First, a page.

What do Gaston Glock and the COVID-19 pandemic have to do with each other? In 2020 anything goes, so here is the connection. At the 2019 SHOT Show Glock released the Glock 44. The G44 wasn't some high-speed carbine or an industry upsetting platform like the Sig P365.
Nope, imagine the thrill of shooting .22 long rifle (LR) out of your Glock 19. There, in essence, is the Glock 44. Immediately gun owners bristled at the ‘lack of innovation' from Glock. However, in retrospect, perhaps those complaints were a bit short-sighted.
Just maybe the same intuitions that keep Glock among the top handgun manufacturers in the world allowed them to execute a terrific play. Allow me to explain.
It is hard to argue with the success the Glock 19 has deservedly earned. It is the most carried everyday carry concealed carry gun, and it is the generic answer for the dreaded ‘what gun do you recommend I buy' question. So while it may not be the re-invention of the wheel, there are several valid reasons that a Glock 19 that fires .22 LR makes sense.
Some Reasons A Glock Chambered in .22 LR Makes Sense:
Let's hit the big reason first: Ammo.
The draconian COVID lockdowns have crippled manufacturing supply-chains and closed stores. The third-world style, lawlessness, and inability/unwillingness of law enforcement to protect average citizens underscored the necessity of owning a firearm for protection.
According to the FBI, the number of background checks for firearm purchases crushed the numbers of any year in history. That is a lot of new guns and owners purchasing a lot of ammunition.
And the presidential election with rhetoric overtly hostile toward the second amendment have all combined to produce an ‘ammogeddon' worse than any other time.
The price for full metal jacket (FMJ) and self-defense jacketed hollow point (JHP) rounds, is about two and a half times the regular price. That is if you're not getting price-gouged by unscrupulous companies like Cheaper than Dirt.
For reference, I typically would purchase FMJ 9mm at about .15 cents per round. That is shipped and delivered at my door. Currently, I am jumping at the same ammunition for .30 – .32 cents per cartridge, and I still have to add on shipping costs!
Re-loaders have difficulty sourcing products to reload, as primers are scarce or non-existent which only adds to the problem.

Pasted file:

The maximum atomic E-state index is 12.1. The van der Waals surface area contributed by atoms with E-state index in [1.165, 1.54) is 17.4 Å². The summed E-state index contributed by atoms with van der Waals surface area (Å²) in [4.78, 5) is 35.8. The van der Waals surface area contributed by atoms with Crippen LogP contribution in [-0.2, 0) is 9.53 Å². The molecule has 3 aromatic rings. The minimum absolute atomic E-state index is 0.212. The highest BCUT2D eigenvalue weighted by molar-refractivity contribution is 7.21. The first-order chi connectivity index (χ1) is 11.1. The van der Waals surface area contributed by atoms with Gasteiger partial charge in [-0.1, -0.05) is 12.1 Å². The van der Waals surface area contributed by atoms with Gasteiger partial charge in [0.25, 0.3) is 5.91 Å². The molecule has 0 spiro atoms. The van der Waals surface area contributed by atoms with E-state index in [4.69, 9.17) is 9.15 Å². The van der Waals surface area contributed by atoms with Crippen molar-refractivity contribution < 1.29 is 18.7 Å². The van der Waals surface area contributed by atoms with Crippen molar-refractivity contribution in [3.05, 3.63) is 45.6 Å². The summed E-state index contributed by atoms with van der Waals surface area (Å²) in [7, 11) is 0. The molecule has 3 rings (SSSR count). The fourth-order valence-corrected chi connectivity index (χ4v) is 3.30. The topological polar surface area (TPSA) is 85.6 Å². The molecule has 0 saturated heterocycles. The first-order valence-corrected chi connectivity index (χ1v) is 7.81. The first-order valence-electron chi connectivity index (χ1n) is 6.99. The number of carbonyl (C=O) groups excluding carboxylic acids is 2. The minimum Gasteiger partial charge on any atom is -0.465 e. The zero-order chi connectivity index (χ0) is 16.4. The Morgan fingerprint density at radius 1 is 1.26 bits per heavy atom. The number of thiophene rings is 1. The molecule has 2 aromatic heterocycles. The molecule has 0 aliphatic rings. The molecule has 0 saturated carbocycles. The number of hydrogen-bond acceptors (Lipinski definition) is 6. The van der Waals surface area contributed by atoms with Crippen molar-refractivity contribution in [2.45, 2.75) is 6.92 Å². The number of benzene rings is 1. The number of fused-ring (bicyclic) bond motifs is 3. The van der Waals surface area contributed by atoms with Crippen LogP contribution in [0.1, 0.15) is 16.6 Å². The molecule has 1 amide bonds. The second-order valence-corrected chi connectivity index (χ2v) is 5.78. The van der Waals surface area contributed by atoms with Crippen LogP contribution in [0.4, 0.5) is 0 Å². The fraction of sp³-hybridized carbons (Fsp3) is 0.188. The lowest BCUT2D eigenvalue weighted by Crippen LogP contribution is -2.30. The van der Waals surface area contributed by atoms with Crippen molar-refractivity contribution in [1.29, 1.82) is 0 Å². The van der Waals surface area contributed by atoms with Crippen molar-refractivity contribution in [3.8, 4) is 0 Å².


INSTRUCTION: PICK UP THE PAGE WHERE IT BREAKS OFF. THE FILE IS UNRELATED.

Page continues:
No caliber of ammunition has escaped the inflated costs of 2020. However, this diminutive cartridge seems to have weathered a bit better than 9mm, .40, 45, and .380 cartridges. It seems the G44's serendipitous release may benefit Glock and gun owners by providing a cost-effective way to get some live-fire in.
How about the Glock 44 for ‘continuity of form and function'?
It is always best to practice and train with the gun you carry. A second-place alternative would be to practice and train with gear that is substantially similar in form.
A firearm with the same grip size, shape, and angle where the magazine release is in the same spot as the original while fitting into your holster are all huge plusses.
Learning and teaching with a .22 LR is incredibly useful.
For a new shooter, the first few experiences with a handgun can make or break their confidence. Poor fundamentals result in the gun moving in the shooter's hand during recoil. All of this causes anxiety and uneasiness because they do not feel in control of the gun.
Being able to place a Glock 19 sized gun in a shooter's hand and have it shoot a cartridge that causes nearly zero recoil is a winning combination. As an aside, the reduced report of the 22 round can also help lessen the anxieties of a new shooter.
I would be remiss if I didn't mention that it is just fun to shoot a little .22 LR round now and again. Every person who has tried out this G44 seems to enjoy shooting it.
What is Unique About the Glock 44, Compared to Other Glock Handguns?
Although many of these features are the same across many Glock models, I will use a G19 for comparison. First, you will notice the gun is lighter, significantly lighter. A loaded Glock 19 weighs about 30 ounces, while the G44 is coming in at just 16.5 ounces.
Glock shed weight by using a mostly polymer slide. And while the barrel is not fixed as on many other .22 LR semi-auto handguns, it does not use a tilting barrel design. By implementing both of these features, the low pressure .22 LR ammunition is able to cycle the slide properly.